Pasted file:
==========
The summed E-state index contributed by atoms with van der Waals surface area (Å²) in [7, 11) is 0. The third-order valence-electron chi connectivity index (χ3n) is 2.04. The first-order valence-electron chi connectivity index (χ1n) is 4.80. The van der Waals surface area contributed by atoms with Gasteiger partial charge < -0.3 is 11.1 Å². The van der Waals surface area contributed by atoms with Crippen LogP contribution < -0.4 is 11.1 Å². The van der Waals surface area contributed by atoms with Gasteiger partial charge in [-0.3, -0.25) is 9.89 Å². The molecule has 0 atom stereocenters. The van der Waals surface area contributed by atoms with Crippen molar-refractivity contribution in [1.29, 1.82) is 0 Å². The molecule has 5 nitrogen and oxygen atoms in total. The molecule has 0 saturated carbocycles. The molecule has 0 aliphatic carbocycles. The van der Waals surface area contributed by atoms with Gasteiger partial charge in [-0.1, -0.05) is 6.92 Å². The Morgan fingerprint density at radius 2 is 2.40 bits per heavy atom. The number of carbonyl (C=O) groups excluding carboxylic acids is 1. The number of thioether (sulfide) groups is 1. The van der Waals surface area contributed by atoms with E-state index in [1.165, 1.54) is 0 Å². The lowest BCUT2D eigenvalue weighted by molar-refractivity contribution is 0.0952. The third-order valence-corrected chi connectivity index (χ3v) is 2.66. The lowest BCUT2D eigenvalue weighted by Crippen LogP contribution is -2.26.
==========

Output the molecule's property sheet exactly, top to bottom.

The summed E-state index contributed by atoms with van der Waals surface area (Å²) in [7, 11) is 0. The third-order valence-electron chi connectivity index (χ3n) is 2.04. The first-order valence-electron chi connectivity index (χ1n) is 4.80. The van der Waals surface area contributed by atoms with Gasteiger partial charge < -0.3 is 11.1 Å². The van der Waals surface area contributed by atoms with Crippen LogP contribution < -0.4 is 11.1 Å². The van der Waals surface area contributed by atoms with Gasteiger partial charge in [-0.3, -0.25) is 9.89 Å². The molecule has 0 atom stereocenters. The van der Waals surface area contributed by atoms with Crippen molar-refractivity contribution in [1.29, 1.82) is 0 Å². The molecule has 5 nitrogen and oxygen atoms in total. The molecule has 0 saturated carbocycles. The molecule has 0 aliphatic carbocycles. The van der Waals surface area contributed by atoms with Gasteiger partial charge in [-0.1, -0.05) is 6.92 Å². The Morgan fingerprint density at radius 2 is 2.40 bits per heavy atom. The number of carbonyl (C=O) groups excluding carboxylic acids is 1. The number of thioether (sulfide) groups is 1. The van der Waals surface area contributed by atoms with E-state index in [1.165, 1.54) is 0 Å². The lowest BCUT2D eigenvalue weighted by molar-refractivity contribution is 0.0952. The third-order valence-corrected chi connectivity index (χ3v) is 2.66. The lowest BCUT2D eigenvalue weighted by Crippen LogP contribution is -2.26.